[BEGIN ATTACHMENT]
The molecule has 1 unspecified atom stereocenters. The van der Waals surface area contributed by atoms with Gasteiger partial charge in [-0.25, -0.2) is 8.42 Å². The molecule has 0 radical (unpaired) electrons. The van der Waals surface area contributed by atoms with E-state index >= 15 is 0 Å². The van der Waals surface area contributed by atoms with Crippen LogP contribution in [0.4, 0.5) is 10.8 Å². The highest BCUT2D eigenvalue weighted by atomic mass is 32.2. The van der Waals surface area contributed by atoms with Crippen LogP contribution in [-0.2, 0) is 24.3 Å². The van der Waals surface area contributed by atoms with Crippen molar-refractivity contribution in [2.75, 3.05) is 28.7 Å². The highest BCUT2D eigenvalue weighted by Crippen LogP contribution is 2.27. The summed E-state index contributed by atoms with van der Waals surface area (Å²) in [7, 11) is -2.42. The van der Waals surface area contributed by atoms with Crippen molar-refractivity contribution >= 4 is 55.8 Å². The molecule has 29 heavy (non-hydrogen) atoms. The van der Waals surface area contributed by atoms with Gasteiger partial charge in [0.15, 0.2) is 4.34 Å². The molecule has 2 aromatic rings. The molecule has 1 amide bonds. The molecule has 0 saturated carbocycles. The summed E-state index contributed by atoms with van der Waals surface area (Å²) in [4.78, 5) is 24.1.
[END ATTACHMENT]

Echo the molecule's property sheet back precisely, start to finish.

The molecule has 1 unspecified atom stereocenters. The van der Waals surface area contributed by atoms with Gasteiger partial charge in [-0.25, -0.2) is 8.42 Å². The molecule has 0 radical (unpaired) electrons. The van der Waals surface area contributed by atoms with E-state index >= 15 is 0 Å². The van der Waals surface area contributed by atoms with Crippen LogP contribution in [0.4, 0.5) is 10.8 Å². The highest BCUT2D eigenvalue weighted by atomic mass is 32.2. The van der Waals surface area contributed by atoms with Crippen LogP contribution in [-0.2, 0) is 24.3 Å². The van der Waals surface area contributed by atoms with Crippen molar-refractivity contribution in [2.75, 3.05) is 28.7 Å². The highest BCUT2D eigenvalue weighted by Crippen LogP contribution is 2.27. The summed E-state index contributed by atoms with van der Waals surface area (Å²) in [7, 11) is -2.42. The van der Waals surface area contributed by atoms with Crippen molar-refractivity contribution >= 4 is 55.8 Å². The molecule has 29 heavy (non-hydrogen) atoms. The van der Waals surface area contributed by atoms with Gasteiger partial charge in [0.15, 0.2) is 4.34 Å². The molecule has 2 aromatic rings. The molecule has 1 amide bonds. The molecule has 0 saturated carbocycles. The summed E-state index contributed by atoms with van der Waals surface area (Å²) in [4.78, 5) is 24.1.